– A Rain Watch remains in effect for the area. It is possible that with tomorrow’s update, this watch is upgraded to a warning, and a Severe Thunderstorm Alert may also be issued. In addition, the poll for how much rain could fall during this time frame is still open, please vote your thoughts in the poll.
– The 5-Day Forecast page was updated tonight.
This morning brought foggy conditions to a lot of the area, however the fog took much longer to burn off than expected, leading to the high temperatures being much lower than the forecast, only reaching the lower to mid 80s in the immediate NYC area. The Mid Atlantic, however, was able to quickly warm up, and a lot of places reached the upper 90s. Tomorrow will be mild again as the cold front moves through, with a much cooler Sunday, but afterwards the next potential for rain returns on Tuesday, and severe thunderstorms may return again.
Tomorrow will be a partly cloudy day with a SW wind expected. High temperatures will reach the lower 80s inland, mid to potentially upper 80s in the immediate NYC area, and lower 80s for Long Island/S CT. The cold front will move through, however it will be a dry frontal passage, with no rain expected.
Sunday And Monday: Much Cooler
As the cold front moves through, Sunday will bring much cooler temperatures. There is a split between the models at this time, the NAM is expecting highs in the upper 50s-lower 60s, the GFS in the mid 60s-lower 70s, and the GGEM is slightly warmer than the GFS. At this time, I am thinking that the NAM is too cold for both Sunday and Monday, but despite this, for now I am leaning a little closer to the NAM than the GFS, with highs in the mid 60s inland and mid-upper 60s for NYC, though this is still subject to change.
Monday will be slightly warmer but still chilly, with highs in the mid 60s to lower 70s across the area, but cloud cover will increase ahead of the next storm.
Tuesday Storm: Heavy Rain, Severe Weather?
Rain will likely start falling across the area on Monday night, and the low pressure slowly moves north to NNE from the Southeast into Pennsylvania and towards southern Canada, its cold front will approach, bringing a line of heavy rain and thunderstorms for Tuesday. This is a very moist air mass, with precipitable water values near 2 inches, which will support locally heavy rainfall, bringing the storm total likely into the range of 1-3 inches, though it could end up higher. I am currently considering upgrading the Rain Watch to a warning, however I will wait until tomorrow before deciding whether to do so or not.
With the cold front, however, comes the potential for severe weather. The GFS is showing shear up to 50 knots, with supportive CAPE/LI, and if the timing and the low position work out, severe thunderstorms could be possible along this storm line on Tuesday, with the main threat being gusty winds. While this only recently started showing up, I am waiting to see tomorrow’s runs before deciding whether this is still likely to happen or not, I mentioned gusty winds and heavy rainfall for Tuesday in my 5-Day Forecast. Stay tuned for more details on this potential.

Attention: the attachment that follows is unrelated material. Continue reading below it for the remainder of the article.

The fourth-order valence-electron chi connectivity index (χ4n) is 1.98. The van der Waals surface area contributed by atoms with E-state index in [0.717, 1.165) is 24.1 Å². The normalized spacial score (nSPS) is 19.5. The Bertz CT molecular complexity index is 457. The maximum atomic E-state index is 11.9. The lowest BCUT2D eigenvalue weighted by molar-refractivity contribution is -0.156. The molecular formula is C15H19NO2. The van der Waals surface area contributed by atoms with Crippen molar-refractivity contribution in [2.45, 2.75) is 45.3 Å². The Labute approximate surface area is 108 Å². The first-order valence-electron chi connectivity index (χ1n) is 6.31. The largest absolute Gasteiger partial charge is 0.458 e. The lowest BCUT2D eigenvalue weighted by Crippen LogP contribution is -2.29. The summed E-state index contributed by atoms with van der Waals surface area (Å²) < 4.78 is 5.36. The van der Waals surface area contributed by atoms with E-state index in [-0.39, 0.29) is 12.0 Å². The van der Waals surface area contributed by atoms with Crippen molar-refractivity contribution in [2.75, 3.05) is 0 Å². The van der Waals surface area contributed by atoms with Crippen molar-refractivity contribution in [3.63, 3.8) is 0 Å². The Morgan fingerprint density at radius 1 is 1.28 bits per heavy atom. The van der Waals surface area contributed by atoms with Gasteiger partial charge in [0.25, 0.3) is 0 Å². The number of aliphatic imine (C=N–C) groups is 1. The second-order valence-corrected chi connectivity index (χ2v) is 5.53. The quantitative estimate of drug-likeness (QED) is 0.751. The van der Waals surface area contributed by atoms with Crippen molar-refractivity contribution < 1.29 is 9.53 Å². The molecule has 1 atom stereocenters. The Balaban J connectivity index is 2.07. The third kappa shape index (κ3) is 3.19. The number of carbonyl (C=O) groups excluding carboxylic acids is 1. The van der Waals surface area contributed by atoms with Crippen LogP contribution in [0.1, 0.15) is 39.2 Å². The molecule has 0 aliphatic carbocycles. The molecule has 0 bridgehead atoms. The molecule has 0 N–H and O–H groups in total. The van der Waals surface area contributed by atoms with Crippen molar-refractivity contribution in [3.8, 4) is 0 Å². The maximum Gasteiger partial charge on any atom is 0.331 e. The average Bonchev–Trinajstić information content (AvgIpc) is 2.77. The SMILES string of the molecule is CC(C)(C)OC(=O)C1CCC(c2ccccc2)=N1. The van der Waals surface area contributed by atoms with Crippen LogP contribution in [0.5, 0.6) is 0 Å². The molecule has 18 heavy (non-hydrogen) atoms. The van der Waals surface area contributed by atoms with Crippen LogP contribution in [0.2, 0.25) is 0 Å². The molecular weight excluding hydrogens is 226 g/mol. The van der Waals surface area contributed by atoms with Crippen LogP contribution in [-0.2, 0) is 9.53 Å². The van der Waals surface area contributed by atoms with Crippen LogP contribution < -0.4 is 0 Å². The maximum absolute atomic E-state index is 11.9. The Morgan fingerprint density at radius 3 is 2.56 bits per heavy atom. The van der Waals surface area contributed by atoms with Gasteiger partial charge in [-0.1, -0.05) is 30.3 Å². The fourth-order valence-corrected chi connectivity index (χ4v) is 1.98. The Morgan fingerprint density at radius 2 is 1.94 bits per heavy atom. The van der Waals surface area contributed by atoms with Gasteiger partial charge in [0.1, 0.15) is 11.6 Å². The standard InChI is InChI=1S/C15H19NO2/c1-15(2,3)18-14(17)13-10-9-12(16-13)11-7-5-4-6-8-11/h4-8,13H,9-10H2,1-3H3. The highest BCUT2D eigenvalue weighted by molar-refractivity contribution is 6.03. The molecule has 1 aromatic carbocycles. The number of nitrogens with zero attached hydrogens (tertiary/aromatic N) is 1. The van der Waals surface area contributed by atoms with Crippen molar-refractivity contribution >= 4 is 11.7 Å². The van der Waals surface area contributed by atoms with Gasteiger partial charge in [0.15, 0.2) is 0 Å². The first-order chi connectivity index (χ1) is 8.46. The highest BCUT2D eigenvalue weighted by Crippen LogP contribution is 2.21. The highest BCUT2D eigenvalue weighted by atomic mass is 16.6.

Longer Range: Significant Cool Spell Possible Starting Friday
As I mentioned yesterday, a strong trough could approach the East Coast by Friday, affecting the area on Saturday and Sunday. If a tropical cyclone was to not affect the area and the trough would move into the area, as the latest GFS/ECMWF/DGEX runs show, this would bring well below average temperatures, with highs in the 50s and lows in the 30s, however it is also possible that the trough isn’t as strong as the models are showing, or a hurricane could move up the East Coast and interact with the trough to form a strong storm (more on that below in the Tropics section). Stay tuned for more details on this time frame and what it may bring to the area.
Tropics: Matthew To Weaken, But Another Storm To Form?
Tropical Storm Matthew made landfall over Nicaragua earlier today as a 50 mph tropical storm, and while it will likely continue to weaken from this point, and will eventually become a tropical depression over land, the models are now hinting that the storm to affect the United States will be a separate storm forming close to Matthew.
The models are currently showing a tropical cyclone forming near Jamaica, intensifying while moving through Cuba, then affecting Florida. Afterwards, solutions vary, ranging from a Gulf of Mexico solution, to an out to sea solution, or moving up the East Coast, directly affecting the NYC area.
It should be noted, however, that if it does move up the East Coast, following the model solutions earlier today that showed this, it would be an extra-tropical cyclone interacting with a strong trough, leading to a strong extra-tropical storm with cold, heavy rain possible for NYC and even snow for parts of the Northeast. There is a lot of uncertainty on this time frame at this time, stay tuned for more details on this over the next few days and how this may affect the area.
Elsewhere in the tropics: Julia’s remnants are no longer labeled for redevelopment by the National Hurricane Center, and are not expected to redevelop. Lisa, like several other storms this season, gave a quick round of unexpected rapid intensification, and is now a hurricane, the 7th one this season so far. Lisa could intensify some more, but will then likely start to weaken. Lisa is currently not a threat to land.